- Search corrections and suggestions (not done now at Twitter, but coming in the feature).
- A/B testing.
Research on Big data: prediction, graph analysis, natural language. Examples at Twitter are:
- What can web tell about a user from their tweets?
- What can we tell about you from the tweets of those you follow?
- What can we tell about you from the tweets of your followers?
- What can we tell about you from the ratio of your followers/following?
- What graph structures lead to successful networks? (Twitter's graph structure is interesting since it's not two-way)
- Sentiment analysis (you can predict the success of a movie by following its mentions on Twitter the first days after its release).
- What features get a tweet retweeted?
- When a tweet is retweeted, how deep is the corresponding retweet three?
- Long-term duplicate detection (short term for abuse and stopping spammers)
- Machine learning. About not quite knowing the right questions to ask at first. How do we cluster users?
- Language detection (contact mobile providers to get SMS deals for users--focusing on the most popular countries at first).
- How can we detect bots and other non-human tweeters?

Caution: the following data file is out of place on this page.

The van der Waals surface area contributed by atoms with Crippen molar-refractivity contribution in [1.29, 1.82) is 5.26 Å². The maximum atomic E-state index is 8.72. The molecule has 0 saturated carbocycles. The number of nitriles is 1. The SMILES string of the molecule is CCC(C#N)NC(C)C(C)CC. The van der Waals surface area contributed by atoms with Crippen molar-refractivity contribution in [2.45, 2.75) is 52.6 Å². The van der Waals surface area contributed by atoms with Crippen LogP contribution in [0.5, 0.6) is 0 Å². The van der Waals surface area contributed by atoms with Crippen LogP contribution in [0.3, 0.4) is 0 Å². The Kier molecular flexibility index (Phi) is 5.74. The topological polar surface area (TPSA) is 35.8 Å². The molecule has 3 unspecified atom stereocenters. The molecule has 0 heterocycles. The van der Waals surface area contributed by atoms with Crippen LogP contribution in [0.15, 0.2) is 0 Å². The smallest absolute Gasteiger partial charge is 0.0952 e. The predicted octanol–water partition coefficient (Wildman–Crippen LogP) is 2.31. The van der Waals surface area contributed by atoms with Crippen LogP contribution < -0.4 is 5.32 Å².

Cascading is another layer on top of Hadoop. "Pig makes the easy things really easy. Cascading makes the hard stuff possible". Unlike Pig you write Cascading jobs in Java.
The challenge when starting with map/reduce was to find any real examples of its use. Secondly, when do you map and when do you reduce? Thirdly, what do you do if you need more than one map/reduce pair? Lastly, what do you do with non-trivial business logic that you can't rewrite?
Cascading has four main concepts:
- Tuple: a single row of that is being processed where each column is named (can be accessed by name or position).
- Operations: defines what you do on the data. Each (for each tuple), Group (like group by from SQL), and Every (for every key in the Group). The output of an operation is a new tuple.
- Pipes: ties the operations together, a tuple stream. The Pipes can be split so that Operations can be executed in parallel.
- Flows: reusable combinations of Taps, Pipes, and Operations. A way to build libraries of collected functions.
Once one have defined all the Flows and Cascades the Cascading scheduler looks for dependencies. It tells Hadoop what map, reduce, or shuffle operations to start. Cascading also allows the use of dynamic Flows which can be created at run time. The same dynamicallity applies to tuple definitions. Cascading allows the use of regular Java code in between Flows so that you can call out to databases or write intermediate files.
Pros of Cascading:
- Great to mix Java between the map/reduce steps.
- You don't have to worry about when to map and when to reduce.
- You don't have to think about dependencies.
- The data definitions can change on the fly.
Cons of Cascading:
- The level above Hadoop is sometimes like black magic. Hard to debug at times.
- Data should be outside of a database to get high concurrency.
Neo4j--Emil Eifrem--Neo Technology
Why is 2009 the year when the NoSQL "movement" started?
- Trend 1: Increase in data set size. In 1997 40 exabytes of new unique electronic data was generated that year. In 2010 it's estimated that 988 exabytes will be created.